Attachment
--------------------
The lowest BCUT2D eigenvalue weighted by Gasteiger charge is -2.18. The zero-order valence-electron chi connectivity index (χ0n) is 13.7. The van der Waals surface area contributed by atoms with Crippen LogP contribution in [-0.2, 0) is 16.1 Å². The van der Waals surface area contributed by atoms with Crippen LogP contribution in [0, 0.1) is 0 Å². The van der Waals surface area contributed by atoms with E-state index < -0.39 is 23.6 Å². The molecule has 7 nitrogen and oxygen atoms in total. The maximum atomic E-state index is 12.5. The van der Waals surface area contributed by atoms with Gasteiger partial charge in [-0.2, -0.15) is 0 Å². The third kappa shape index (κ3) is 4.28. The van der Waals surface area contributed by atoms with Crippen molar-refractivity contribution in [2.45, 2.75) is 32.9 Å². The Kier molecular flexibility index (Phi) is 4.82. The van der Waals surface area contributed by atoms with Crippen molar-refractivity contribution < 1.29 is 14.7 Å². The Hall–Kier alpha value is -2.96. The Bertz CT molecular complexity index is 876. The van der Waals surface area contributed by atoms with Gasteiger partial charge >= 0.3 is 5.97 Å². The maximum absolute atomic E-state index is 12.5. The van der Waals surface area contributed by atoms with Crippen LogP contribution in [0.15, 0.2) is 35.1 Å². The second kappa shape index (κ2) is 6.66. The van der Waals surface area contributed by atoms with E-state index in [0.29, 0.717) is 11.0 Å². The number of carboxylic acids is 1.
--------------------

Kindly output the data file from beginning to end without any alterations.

The lowest BCUT2D eigenvalue weighted by Gasteiger charge is -2.18. The zero-order valence-electron chi connectivity index (χ0n) is 13.7. The van der Waals surface area contributed by atoms with Crippen LogP contribution in [-0.2, 0) is 16.1 Å². The van der Waals surface area contributed by atoms with Crippen LogP contribution in [0, 0.1) is 0 Å². The van der Waals surface area contributed by atoms with E-state index < -0.39 is 23.6 Å². The molecule has 7 nitrogen and oxygen atoms in total. The maximum atomic E-state index is 12.5. The van der Waals surface area contributed by atoms with Gasteiger partial charge in [-0.2, -0.15) is 0 Å². The third kappa shape index (κ3) is 4.28. The van der Waals surface area contributed by atoms with Crippen molar-refractivity contribution in [2.45, 2.75) is 32.9 Å². The Kier molecular flexibility index (Phi) is 4.82. The van der Waals surface area contributed by atoms with Crippen molar-refractivity contribution < 1.29 is 14.7 Å². The Hall–Kier alpha value is -2.96. The Bertz CT molecular complexity index is 876. The van der Waals surface area contributed by atoms with Gasteiger partial charge >= 0.3 is 5.97 Å². The maximum absolute atomic E-state index is 12.5. The van der Waals surface area contributed by atoms with Crippen LogP contribution in [0.15, 0.2) is 35.1 Å². The second kappa shape index (κ2) is 6.66. The van der Waals surface area contributed by atoms with E-state index in [0.29, 0.717) is 11.0 Å². The number of carboxylic acids is 1.